Saving Private Ryan in 4K: easily the best way to watch Spielberg's war epic
by Jim Bray
Talkin' 'bout their generation...
Steven Spielberg's Saving Private Ryan got a lot of good press when it came out, for its tribute to those who fought and died to save our western civilization from the German Nazis. It also garnered praise for its powerful and graphic depiction of what it was probably like (Hollywood influences notwithstanding) to have made that deadly but vital beach landing on June 6, 1944.
This is the perfect time of year, approaching America's annual Memorial Day celebration and the anniversary of the Normandy invasion, for Paramount to reissue a 20th Anniversary edition of Spielberg's film with an absolutely spectacular conversion to 4K disc with HDR – a very pleasant surprise, indeed.
It's a pretty good movie, too, though it would have been better if they'd forgotten the "saving mission" aspect of it and just continued to document Tom Hanks' group as they fought inland after establishing their beach hold. That opening (actually the second sequence after a bit of a narrative hook) is probably the best look at the horrors – and heroes – of war that I've seen, an unforgettable bit of movie making that puts those men's sacrifices into perspective for those who've never had to endure what my father's generation did in order to make the world safe for us.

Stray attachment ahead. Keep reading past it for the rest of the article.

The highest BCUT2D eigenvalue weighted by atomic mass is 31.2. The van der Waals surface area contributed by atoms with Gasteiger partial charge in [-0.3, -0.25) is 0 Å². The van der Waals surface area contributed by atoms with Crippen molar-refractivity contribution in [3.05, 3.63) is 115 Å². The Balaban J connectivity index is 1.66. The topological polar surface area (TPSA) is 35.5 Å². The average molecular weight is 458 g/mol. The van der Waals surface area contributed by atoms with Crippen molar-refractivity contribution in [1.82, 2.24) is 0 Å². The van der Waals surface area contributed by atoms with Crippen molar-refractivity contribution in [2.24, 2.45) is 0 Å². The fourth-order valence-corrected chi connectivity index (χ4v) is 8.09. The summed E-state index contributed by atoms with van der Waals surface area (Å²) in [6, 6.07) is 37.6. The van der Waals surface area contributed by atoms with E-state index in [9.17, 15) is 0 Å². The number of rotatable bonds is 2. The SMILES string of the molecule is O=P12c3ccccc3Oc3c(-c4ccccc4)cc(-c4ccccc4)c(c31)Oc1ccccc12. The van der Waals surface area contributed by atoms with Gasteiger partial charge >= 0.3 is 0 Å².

On the other hand, documenting the fighting from the beach and inland was done already in Darryl F. Zanuck's "The Longest Day," the 1962 masterpiece that looks at the big (as in "really huge!") picture surrounding Operation Overlord, the invasion of the European mainland. That black-and-white movie starts the night before Spielberg's film and portrays the beach landing in context – as one vital part of a multifaceted operation.
As a baby boomer whose father's Halifax bomber crew flew over France the night before the Normandy Invasion, I appreciate the broader context of The Longest Day; heck, you'd never know from Spielberg's film that there was a lot more going on than the beach assault. In fact, the overall Overlord was so vast that the opening assault in Spielberg's film actually occurs about halfway through The Longest Day.
These films should be shown in high school history classes around the free world, lest we ever forget the heroes who were our fathers and grandfathers.